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Network access through firewalls needed for trusts

    Question

  • Scenario:  One way trust between domain A and domain B, where domain B trusts domain A.  Domain A has single controller DCA (10.10.10.10), and domain B has single domain controller DCB (10.20.20.20), with a firewall separating them and appropriate AD ports open between the domain controllers.  The member objects in both domains do not have access through the firewall to the DCs in the other domain.  So SERVERB in domain B cannot access the domain A domain controller (DCA).  There is a service account in domain A that is used for some system processes, called SVCA.  There is a computer account in domain A called SERVERA.  There is a user account in domain B called USERB, and a computer account in domain B called SERVERB which has IIS installed on it.  

    I am trying to understand exactly how the communication path and logon will work for the following scenario.  Basically which DC each system and user account will use during authentication, and therefore what firewall ports need to be open.  

    1. USERB logs onto SERVERB in domain B.  Obviously both the user and computer logon occurs at DCB (10.20.20.20). 

    2. There is an application on SERVERB that calls IIS and runs a task, using the SVCA account from domain A.  This is where my question/misunderstanding is.  Does this authentication occur at DCB or DCA?  Does it happen at DCB and then the authentication is passed to DCA?  Or does it just directly call out to DCA?

    I found this article (https://technet.microsoft.com/en-us/library/cc773178(v=ws.10).aspx) that maybe indicates that DCB should request the ticket from DCA, and then pass that onto SERVERB and SVCA. Here is the applicable quote from the article:  "To access a shared resource in another domain by using Kerberos authentication, a user’s computer first requests a ticket from a domain controller in its account domain to the server in the trusting domain that hosts the requested resource. This ticket is then issued by an intermediary trusted by both the user’s computer and the server. The user’s computer presents this trusted ticket to the server in the trusting domain for authentication."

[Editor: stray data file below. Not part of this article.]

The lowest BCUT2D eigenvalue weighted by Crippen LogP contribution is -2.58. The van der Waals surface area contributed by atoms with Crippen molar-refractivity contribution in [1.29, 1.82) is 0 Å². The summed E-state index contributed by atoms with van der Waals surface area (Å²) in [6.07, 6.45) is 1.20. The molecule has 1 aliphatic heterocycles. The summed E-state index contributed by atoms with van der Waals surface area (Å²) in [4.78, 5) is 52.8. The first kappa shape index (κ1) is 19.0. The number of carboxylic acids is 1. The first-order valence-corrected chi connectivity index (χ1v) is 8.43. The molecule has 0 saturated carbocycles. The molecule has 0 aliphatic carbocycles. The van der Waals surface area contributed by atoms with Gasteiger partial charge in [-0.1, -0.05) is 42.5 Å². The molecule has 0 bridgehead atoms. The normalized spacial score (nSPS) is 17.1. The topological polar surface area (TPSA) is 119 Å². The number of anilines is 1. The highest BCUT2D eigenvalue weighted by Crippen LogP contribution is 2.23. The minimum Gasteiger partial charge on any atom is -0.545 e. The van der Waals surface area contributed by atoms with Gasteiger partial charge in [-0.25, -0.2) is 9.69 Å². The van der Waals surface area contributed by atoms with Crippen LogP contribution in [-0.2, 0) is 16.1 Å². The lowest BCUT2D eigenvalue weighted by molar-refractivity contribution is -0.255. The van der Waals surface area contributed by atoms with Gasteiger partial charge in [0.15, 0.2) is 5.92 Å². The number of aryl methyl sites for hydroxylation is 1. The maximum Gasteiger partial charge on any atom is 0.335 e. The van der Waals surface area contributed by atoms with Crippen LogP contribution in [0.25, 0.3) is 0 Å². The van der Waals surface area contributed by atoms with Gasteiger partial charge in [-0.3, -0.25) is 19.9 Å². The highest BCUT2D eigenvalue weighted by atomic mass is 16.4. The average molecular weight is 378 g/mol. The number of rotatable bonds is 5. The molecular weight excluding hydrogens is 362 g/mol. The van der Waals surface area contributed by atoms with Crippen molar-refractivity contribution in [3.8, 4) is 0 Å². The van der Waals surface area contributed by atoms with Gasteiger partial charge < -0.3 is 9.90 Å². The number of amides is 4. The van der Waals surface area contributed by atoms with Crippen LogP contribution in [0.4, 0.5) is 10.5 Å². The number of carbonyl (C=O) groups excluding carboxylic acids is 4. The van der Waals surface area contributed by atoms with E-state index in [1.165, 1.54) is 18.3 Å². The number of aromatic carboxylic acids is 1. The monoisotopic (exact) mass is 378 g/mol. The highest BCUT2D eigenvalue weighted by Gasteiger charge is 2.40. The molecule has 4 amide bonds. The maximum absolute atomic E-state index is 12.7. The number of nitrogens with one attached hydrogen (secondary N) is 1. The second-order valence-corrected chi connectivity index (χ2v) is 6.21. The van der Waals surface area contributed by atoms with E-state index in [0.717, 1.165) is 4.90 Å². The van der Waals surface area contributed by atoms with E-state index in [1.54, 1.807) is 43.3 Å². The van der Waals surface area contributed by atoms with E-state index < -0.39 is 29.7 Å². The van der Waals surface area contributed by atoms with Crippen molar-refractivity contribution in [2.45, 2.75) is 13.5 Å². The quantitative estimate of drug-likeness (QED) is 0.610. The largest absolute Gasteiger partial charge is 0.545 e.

Can anybody shed some light on this for me?

    Monday, January 16, 2017 3:26 PM

Answers

  • > 2. There is an application on SERVERB that calls IIS and runs a task, using the SVCA account from domain A.
     
    SVCA needs access to DCA to get his TGT. And he needs access to DCB for his TGS.
     
    This is one of the best articles about Kerberos interop I ever stumbled across: http://technet.microsoft.com/library/cc772815.aspx
     
    • Marked as answer by jadedpuppy Tuesday, January 31, 2017 2:34 PM
    Monday, January 16, 2017 3:50 PM

All replies

  • > 2. There is an application on SERVERB that calls IIS and runs a task, using the SVCA account from domain A.
     
    SVCA needs access to DCA to get his TGT. And he needs access to DCB for his TGS.
     
    This is one of the best articles about Kerberos interop I ever stumbled across: http://technet.microsoft.com/library/cc772815.aspx
     
    • Marked as answer by jadedpuppy Tuesday, January 31, 2017 2:34 PM
    Monday, January 16, 2017 3:50 PM
  • > 2. There is an application on SERVERB that calls IIS and runs a task, using the SVCA account from domain A.
     
    SVCA needs access to DCA to get his TGT. And he needs access to DCB for his TGS.
     
    This is one of the best articles about Kerberos interop I ever stumbled across: http://technet.microsoft.com/library/cc772815.aspx
     

    But that access to DCA for the Ticket Granting Ticket is a direct route?  It doesn't go "through", or is not facilitated, by DCB?  In other words, it would just go directly to 10.10.10.10?

    From that article you linked, I would have thought that the following would be occurring (quote is from the article, under the "Cross-Realm Authentication Between Two Realms" subsection.  

    "When a user with an account in West wants access to a server with an account in East, the process is:

    1. The Kerberos client on the user's workstation sends a request for a service ticket to the ticket-granting service in the user account's realm, West.
    2. The ticket-granting service in West determines that the desired server is not a security principal in its realm, so it replies by sending the client a referral ticket—a TGT encrypted with the inter-realm key that the KDC in West shares with the KDC in East."
    Monday, January 16, 2017 4:19 PM
  • >     SVCA needs access to DCA to get his TGT. And he needs access to DCB for his TGS.
    >
    > But that access to DCA for the Ticket Granting Ticket is a direct route?  It doesn't go "through", or is not facilitated, by DCB?  In other words, it would just go directly to 10.10.10.10?
     
    Yes, it is a direct connection. If SVCA requests a TGS for SRVB from his DCA, DCA cannot issue this ticket (because SRVB is not a Member of Domain A). But DCA will issue a TGS Referral that directs SVCA to DCB. It will encrypt this TGS referral with the trust password, so DCB will know that SVCA is a valid account, and then DCB will issue the TGS for SVCA to access SRVB.